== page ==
Characterization of subclinical CVD in our sample and associations of RBP4 with subclinical CVD are shown in Table 1. In multivariable-adjusted analyses, RBP4 was inversely associated with IM-GSM and plaque GSM (corrected for multiple testing, P < 0.0001 and 0.056). Creatinine was found to be a strong negative confounder of both of these associations and to be an effect modifier in the relation of RBP4 to IM-GSM (β −0.44, P < 0.0001, and β −0.08, P = 0.65, in individuals with creatinine below or above the 75th percentile; P for interaction = 0.004).
The mean concentrations of RBP4 did not differ between men and women (31.2 vs. 30.9 μg/ml, P = 0.50). There were no sex differences regarding associations of RBP4 with IM-GSM, and there was no evidence that type 2 diabetes (n = 118, 12%) acted as an effect modifier of the relation of RBP4 with IM-GSM or plaque GSM.
In secondary analyses including total energy intake by 7-day registration and use of hormone replacement therapy (n = 229) in the multivariable models, the results were unchanged. In confirmatory analyses using multiple imputation methods, we obtained essentially the same results. In a post hoc power analysis, we had 82% or higher statistical power to detect an increment to the model R2 of 0.0125 (at α = 0.05) for all subclinical CVD measures.
Several lines of evidence support a potential role for RBP4 in pathways linking adiposity with atherosclerosis. Serum RBP4 levels are increased and correlate with subclinical inflammation in childhood obesity (2), and RBP4 mRNA expression in adipose tissue is associated with inflammatory markers (3). RBP4 concentrations are associated with pro-atherogenic VLDL cholesterol and triglycerides in patients with type 2 diabetes or coronary artery disease (6). Also, RBP4 was associated with incident coronary artery disease in a recent nested case-control study (7).
We report that RBP4 was inversely associated with intima-media and plaque GSM in the carotid arteries of individuals with normal kidney function. GSM is a measure of echogenicity of the vessel wall; a lower value corresponds to a darker ultrasound image, i.e., a higher fat content (8). IM-GSM and plaque GSM are highly correlated (8), and plaque echogenicity is an independent risk factor for ischemic cerebrovascular disease (9). Our finding that higher RBP4 is associated with a higher fat content in the vessel wall and in atherosclerotic plaques might reflect the known lipid-modulating activities of retinoids and retinol-binding proteins, such as expression of several genes involved in triglyceride metabolism, including regulators of ApoC-III production, hepatic and intestinal triglyceride production and secretion, and β-oxidation (10).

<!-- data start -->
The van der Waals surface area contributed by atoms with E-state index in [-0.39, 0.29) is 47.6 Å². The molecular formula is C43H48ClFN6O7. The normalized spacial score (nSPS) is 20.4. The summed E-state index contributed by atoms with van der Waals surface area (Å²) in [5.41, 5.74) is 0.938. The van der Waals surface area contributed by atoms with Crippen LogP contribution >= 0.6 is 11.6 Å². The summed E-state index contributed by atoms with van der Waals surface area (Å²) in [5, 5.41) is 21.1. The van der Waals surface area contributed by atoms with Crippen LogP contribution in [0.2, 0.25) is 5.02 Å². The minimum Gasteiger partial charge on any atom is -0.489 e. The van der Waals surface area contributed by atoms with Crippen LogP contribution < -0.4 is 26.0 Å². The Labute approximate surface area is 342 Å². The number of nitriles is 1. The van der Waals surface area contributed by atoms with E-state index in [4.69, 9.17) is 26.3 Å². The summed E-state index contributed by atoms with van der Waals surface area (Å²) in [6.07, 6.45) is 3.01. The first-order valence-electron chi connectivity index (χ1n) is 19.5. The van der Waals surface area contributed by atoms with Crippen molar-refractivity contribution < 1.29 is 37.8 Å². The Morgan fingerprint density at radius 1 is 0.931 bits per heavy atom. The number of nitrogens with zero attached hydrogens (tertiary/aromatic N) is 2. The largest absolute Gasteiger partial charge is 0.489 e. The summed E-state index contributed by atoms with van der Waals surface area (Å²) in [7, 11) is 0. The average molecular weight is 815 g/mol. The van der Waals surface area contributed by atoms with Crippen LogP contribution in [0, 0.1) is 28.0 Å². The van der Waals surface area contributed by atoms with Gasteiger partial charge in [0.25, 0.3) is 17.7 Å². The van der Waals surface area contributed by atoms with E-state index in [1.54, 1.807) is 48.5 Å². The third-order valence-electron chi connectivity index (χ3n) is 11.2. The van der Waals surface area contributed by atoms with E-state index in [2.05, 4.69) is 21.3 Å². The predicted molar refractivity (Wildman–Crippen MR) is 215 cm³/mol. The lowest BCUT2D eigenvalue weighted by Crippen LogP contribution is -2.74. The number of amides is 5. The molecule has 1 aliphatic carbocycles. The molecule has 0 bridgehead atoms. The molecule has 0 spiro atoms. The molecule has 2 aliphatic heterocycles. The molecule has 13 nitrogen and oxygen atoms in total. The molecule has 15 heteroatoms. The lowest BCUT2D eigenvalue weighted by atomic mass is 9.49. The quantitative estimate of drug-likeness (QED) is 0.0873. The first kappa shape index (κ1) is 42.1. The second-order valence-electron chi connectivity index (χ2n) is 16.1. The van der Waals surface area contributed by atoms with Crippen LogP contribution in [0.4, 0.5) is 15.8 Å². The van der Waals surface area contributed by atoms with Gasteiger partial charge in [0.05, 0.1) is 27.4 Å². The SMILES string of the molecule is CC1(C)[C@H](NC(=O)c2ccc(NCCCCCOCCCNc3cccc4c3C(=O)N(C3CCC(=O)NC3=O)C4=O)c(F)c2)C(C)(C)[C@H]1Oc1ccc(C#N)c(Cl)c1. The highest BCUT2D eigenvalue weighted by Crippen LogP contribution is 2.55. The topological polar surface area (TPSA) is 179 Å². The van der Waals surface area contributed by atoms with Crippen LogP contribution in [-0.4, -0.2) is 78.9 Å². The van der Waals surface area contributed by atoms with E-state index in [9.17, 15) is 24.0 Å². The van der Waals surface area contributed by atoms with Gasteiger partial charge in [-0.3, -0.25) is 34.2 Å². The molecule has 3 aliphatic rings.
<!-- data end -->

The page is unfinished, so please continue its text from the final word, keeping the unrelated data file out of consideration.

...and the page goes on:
There were some limitations of our study. First, because our study sample consisted of elderly men and women of European ethnicity, the generalizability to other age-groups and ethnicities is unknown. Second, even though we corrected for multiple testing, our results could represent false-positive findings and should be considered hypothesis generating. Third, because our study was cross-sectional, we cannot assess causality or longitudinal tracking of subclinical CVD. Fourth, even though RBP4 remained significantly associated with GSM in multivariable models adjusting for potential confounders, we cannot rule out the possibility of some residual confounding or confounding by unmeasured factors.
In our community-based sample, circulating RBP4 concentrations were associated with intima-media and plaque echogenicity in carotid arteries in individuals with normal kidney function. These findings imply that RBP4 could be involved in the development of atherosclerosis. We did not find an effect-modifying role of type 2 diabetes in the associations. Further studies are needed to validate and evaluate clinical implications of our findings.
This work was supported by the Swedish Research Council (grant no. 2007-2135); the Swedish Heart-Lung Foundation (grant no. 20070212); the Linnéus Foundation for Medical Research; the Erik, Karin, och Gösta Selander Foundation; the Fredrik and Ingrid Thuring Foundation, the Åke Wiberg Foundation, and the Swedish Society for Medical Research. .
No potential conflicts of interest relevant to this article were reported.
Parts of this study were presented in abstract form at the American Heart Association Scientific Sessions, New Orleans, Louisiana, 8–12 November 2008.
The authors thank Barbro Simu for excellent technical assistance.